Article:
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Andrew Goodrich

Just from personal experience on YouTube, I know there are a lot of videos that should be considered to be viral marketing tools by the labels instead of copyright infringements.

Glance at the comments of some videos and you'll often see something like "WOW - what was the song you used? I gotta find it".

It's hard in my mind to justify removing these 'social objects' from the hands of the VERY MARKET the labels are after.

It is actions like these that have created such a cognitive dissonance within the minds of music consumers. The fact that these videos are user-generated represents a need within the market to create these social objects (expressive, user-generated, social content). The labels are outright ignoring this demand and saying "Please just go buy the song from iTunes and enjoy it by yourself."

Music is an inherently social good, and any business that ignores this fact will alienate its customers and die a long, slow (but deserved) death.


Andrew, what's your solution to the issue in this article? Everyone has an opinion but no solution. I agree that major record companies are reaping what they have sewn from previous decades of crooked business deals. But I'm just interested to see what each person would do if they (meaning you) were the CEO of the major record companies in these situations?

As a record producer/songwriter with several credits to my name, I am generating publishing to feed my family from these very songs you call "social goods". I look at it from an economic standpoint, especially in our country's current recession. Major record companies employ thousands of people in America, including myself. Many major label employees have families; so when there is no money being generated because labels aren't protecting their products, and my publishing, how then do they meet their budgets and keep American people employed?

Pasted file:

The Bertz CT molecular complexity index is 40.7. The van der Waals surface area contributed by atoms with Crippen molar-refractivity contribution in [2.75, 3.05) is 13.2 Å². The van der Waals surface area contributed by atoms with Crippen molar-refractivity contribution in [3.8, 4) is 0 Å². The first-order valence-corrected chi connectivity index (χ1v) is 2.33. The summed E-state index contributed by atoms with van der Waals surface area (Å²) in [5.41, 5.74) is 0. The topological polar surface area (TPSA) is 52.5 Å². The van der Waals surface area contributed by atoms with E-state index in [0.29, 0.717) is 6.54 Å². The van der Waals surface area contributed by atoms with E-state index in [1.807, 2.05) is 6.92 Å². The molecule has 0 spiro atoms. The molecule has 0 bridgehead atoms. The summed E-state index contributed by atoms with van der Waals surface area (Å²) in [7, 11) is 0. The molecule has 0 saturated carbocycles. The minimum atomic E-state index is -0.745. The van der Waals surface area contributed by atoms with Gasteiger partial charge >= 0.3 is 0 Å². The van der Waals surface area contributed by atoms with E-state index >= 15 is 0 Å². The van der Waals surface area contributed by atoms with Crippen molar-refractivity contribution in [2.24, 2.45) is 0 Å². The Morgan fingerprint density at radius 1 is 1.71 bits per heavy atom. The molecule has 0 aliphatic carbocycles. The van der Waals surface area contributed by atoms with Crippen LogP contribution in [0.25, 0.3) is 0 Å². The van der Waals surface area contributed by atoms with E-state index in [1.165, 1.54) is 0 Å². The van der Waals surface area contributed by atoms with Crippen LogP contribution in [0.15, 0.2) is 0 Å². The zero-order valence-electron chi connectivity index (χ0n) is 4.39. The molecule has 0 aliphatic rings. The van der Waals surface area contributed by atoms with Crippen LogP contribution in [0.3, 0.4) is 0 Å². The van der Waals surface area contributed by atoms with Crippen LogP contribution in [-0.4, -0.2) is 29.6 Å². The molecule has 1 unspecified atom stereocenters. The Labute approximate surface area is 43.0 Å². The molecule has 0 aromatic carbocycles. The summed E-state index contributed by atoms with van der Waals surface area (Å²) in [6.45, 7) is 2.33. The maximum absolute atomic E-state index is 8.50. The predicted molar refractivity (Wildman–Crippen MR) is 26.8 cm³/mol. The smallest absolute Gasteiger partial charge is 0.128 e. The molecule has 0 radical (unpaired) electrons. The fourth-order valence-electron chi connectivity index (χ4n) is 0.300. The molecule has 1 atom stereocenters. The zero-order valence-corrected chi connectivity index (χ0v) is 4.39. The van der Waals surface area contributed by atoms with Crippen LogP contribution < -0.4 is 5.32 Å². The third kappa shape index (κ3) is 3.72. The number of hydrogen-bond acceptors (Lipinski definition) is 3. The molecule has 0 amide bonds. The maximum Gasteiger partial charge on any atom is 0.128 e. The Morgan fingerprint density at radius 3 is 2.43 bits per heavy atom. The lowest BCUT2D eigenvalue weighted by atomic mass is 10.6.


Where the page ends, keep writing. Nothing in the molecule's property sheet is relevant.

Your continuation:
In my opinion music isn't just some "social good," it's a way for thousands of families in this country to remain financially stable. We all know that people, mainly children, are not going to quit pirating music. So what is the solution? Labels join with cellular companies to create convenient ways for kids to download music to their phones for a fee and they still share files. So what's the magic solution?

What would YOU do if you were the majors? Give majors your solution to how you would fix this never ending issue, in a way that would generate enough revenue to maintain salaries of employees who contribute to the overall stimulus of the American economy.

Bruce Houghton

It seems to me to be about all about properly balancing short term profits with long term gains.

My gut says that labels and artists might do better focusing on the long term and try harder to encourage new services rather than fight them.

But I admit that's just my gut. What do others think?



I totally agree....but do you really think they will shift gears, do an about face and start building new careers again?

Their business plan now is the same as it has been since 1994, maybe earlier: New acts are disposable, one single only, IF THAT...Old acts are the legacy to be violently protected and thrust down the throats of the young until the the kids can't remember what their own generation sounds like...How much longer do you think it will take the boomers who run these companies to burry the future of music whilst eating their young?

One look at the Christmas music retail numbers this year and any sane person would know it has already been accomplished.

Embrace Young, Indie and Free...Reject Old, Fascist and Busted...

The baby boomers think hey invented Rock n' Roll. Their plan is to take it to the grave with them....F That and F Them...

No Physical Future,
brendan b brown

Tom Williams

I expanded on this on my blog. I can think of 8 major reasons why this "Hulu for Music" will fail. Here is why: http://hitsingularity.wordpress.com/2009/01/01/8-reasons-why-a-hulu-for-music-will-fail/

Lets hope that the Warner comes to their senses on this one. This is NOT a good idea.

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